Ase, Barky, I thought of that, but I’m not familiar with any new car that doesn’t have a key as a backup. Can anybody name one?


#16
MikeInNH I just never leave anything of value in a car. Friend of mine parked his car while meeting up with friends at a bar. Came out to find the side window smashed and a cinder block sitting in the front passenger seat. The guy broke in by smashing the window...then proceeded to smash the dash until he could rip the $50 cheap car stereo out of his car.

Meanwhile sitting in the back seat left untouched was a $900 pair of binoculars.

Sometimes it just doesn’t matter.

I remember seeing an old beater of a Honda Civic in the parking lot with a hand lettered sign in the window saying “this car is not locked, the radio has already been stolen, please don’t smash another window”.


#17

“this car is not locked, the radio has already been stolen, please don’t smash another window”.

Back in the early '80s, I saw a sign that said essentially the same thing, in the window of a BMW parked in Manhattan. In those days, the theft of high-end German audio systems was rampant in NYC.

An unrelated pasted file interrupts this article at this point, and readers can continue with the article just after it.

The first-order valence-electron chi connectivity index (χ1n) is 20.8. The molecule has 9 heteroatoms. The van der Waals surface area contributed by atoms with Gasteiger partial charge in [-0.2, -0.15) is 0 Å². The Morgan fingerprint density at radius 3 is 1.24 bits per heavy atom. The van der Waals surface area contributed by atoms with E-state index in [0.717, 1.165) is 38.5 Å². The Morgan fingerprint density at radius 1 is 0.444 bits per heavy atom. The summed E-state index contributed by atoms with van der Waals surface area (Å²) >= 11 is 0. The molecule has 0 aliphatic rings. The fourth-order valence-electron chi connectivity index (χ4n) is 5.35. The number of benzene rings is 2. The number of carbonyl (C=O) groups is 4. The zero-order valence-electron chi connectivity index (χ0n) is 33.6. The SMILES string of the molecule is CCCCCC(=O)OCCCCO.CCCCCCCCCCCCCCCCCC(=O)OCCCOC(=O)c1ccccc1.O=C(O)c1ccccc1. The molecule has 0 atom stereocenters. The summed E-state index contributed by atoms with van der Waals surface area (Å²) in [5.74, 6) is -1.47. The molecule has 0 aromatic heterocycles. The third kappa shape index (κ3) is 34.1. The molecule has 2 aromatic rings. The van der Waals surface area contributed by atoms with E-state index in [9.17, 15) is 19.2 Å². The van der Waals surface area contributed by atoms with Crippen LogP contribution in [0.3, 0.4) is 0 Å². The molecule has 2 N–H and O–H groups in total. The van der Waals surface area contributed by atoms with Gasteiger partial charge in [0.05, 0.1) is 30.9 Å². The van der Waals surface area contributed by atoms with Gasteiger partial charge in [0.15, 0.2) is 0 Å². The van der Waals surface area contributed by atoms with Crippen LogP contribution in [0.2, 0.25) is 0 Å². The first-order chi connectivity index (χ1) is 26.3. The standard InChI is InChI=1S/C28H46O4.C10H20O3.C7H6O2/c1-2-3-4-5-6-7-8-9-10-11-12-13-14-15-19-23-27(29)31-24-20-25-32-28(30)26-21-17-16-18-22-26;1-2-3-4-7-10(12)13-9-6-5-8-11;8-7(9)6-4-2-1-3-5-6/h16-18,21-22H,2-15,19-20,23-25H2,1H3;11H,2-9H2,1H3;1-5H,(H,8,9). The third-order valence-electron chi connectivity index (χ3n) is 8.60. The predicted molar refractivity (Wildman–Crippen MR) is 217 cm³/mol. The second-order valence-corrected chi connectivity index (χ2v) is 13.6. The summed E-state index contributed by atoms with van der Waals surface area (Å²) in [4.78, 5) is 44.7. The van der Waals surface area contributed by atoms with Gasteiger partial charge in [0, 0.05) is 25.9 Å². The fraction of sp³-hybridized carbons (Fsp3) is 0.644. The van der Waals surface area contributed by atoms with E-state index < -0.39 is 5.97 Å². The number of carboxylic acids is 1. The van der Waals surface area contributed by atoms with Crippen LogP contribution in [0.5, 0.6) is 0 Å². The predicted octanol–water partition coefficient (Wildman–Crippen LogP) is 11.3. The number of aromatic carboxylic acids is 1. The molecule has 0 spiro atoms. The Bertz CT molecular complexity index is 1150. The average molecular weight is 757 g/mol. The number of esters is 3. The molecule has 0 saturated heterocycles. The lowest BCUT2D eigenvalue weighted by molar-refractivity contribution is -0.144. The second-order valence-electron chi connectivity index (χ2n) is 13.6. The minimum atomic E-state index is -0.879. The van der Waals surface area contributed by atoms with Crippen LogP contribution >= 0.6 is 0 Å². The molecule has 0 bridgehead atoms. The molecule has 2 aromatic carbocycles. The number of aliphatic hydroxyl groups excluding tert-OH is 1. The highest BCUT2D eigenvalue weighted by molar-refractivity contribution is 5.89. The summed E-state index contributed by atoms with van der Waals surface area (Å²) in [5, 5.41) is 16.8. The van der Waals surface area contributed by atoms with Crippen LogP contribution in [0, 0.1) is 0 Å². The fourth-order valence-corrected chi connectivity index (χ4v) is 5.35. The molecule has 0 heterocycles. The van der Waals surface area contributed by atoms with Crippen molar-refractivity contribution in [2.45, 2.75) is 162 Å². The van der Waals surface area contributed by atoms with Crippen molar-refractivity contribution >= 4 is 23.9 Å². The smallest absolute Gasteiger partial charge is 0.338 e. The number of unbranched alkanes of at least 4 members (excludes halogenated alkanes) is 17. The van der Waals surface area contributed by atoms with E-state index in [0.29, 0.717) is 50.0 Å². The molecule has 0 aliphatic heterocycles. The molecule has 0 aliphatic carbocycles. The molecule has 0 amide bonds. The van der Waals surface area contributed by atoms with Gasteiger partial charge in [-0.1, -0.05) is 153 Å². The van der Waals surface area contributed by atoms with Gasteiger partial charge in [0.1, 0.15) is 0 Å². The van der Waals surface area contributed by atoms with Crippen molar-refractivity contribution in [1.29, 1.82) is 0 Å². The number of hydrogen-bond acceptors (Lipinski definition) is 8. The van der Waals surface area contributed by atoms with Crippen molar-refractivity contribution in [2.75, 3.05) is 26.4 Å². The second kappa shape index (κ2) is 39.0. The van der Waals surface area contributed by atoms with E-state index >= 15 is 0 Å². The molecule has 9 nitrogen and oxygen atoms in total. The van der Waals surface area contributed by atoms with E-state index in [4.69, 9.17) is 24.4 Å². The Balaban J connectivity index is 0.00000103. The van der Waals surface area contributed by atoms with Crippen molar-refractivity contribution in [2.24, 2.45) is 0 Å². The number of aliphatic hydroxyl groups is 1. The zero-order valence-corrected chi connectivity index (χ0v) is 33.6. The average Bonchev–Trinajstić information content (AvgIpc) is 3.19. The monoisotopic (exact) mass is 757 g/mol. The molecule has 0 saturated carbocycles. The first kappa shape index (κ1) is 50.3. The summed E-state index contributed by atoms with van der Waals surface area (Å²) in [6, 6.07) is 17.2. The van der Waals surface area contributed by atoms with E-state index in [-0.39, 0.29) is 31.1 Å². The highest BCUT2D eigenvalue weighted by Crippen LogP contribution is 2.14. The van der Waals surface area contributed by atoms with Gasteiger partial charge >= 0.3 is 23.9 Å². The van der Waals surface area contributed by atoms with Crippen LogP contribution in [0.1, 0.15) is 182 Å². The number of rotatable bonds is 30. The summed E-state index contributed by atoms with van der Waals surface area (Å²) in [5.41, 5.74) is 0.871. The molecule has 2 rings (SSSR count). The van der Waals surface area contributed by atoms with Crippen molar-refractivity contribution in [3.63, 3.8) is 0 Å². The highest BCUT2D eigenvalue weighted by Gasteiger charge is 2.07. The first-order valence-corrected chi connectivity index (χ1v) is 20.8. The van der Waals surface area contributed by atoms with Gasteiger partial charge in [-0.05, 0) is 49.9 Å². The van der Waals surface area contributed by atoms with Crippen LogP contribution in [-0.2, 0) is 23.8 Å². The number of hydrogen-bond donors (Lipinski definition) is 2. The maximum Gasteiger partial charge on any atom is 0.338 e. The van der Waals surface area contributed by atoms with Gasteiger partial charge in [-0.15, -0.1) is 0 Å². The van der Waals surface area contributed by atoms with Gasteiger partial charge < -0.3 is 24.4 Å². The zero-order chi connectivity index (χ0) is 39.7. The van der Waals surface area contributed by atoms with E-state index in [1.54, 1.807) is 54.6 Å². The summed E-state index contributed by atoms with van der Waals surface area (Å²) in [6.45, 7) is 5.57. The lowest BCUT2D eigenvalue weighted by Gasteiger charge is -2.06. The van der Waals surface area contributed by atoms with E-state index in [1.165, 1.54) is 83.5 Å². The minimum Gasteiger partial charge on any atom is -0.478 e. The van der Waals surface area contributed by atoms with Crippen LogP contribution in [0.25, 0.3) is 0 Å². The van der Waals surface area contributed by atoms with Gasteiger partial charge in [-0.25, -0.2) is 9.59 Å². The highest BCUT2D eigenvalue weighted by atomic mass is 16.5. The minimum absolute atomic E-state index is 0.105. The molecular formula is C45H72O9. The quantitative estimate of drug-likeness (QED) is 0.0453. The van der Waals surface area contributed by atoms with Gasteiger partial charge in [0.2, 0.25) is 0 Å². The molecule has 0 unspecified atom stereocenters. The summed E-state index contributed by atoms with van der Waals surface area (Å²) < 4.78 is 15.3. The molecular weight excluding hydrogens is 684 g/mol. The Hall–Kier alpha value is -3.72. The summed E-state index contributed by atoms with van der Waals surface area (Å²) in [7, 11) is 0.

The joke–which isn’t really funny–was that BMW stood for Break My Window.


#18
Barkydog Any thing is game stradovarious violin

"Almond was attacked with a stun gun and robbed of the instrument 10 days ago after a performance at Wisconsin Lutheran College. The robber then fled to a maroon minivan driven by a woman.

Where do you fence a stolen Stradivarius violin? The problem is that everybody knows that particular violin was stolen so you can’t sell it to anyone because they won’t “own” it if they bought it.
Possibly the best those thieves could do is hold it for ransom.


#19

True, I never did see what the value was. The reward though was $100K so suppose it was up there. Who knows? Probably could be sold for $50K or so to the right party. There is a black market for famous paintings too that never see the light of day but big bucks are paid for them. So I’m told anyway. Never seen any myself.


#20
Where do you fence a stolen Stradivarius violin? The problem is that everybody knows that particular violin was stolen so you can't sell it to anyone because they won't "own" it if they bought it. Possibly the best those thieves could do is hold it for ransom.

There are people who collect stolen art all the time for private collections. Anything of value or an antique has value in the black market.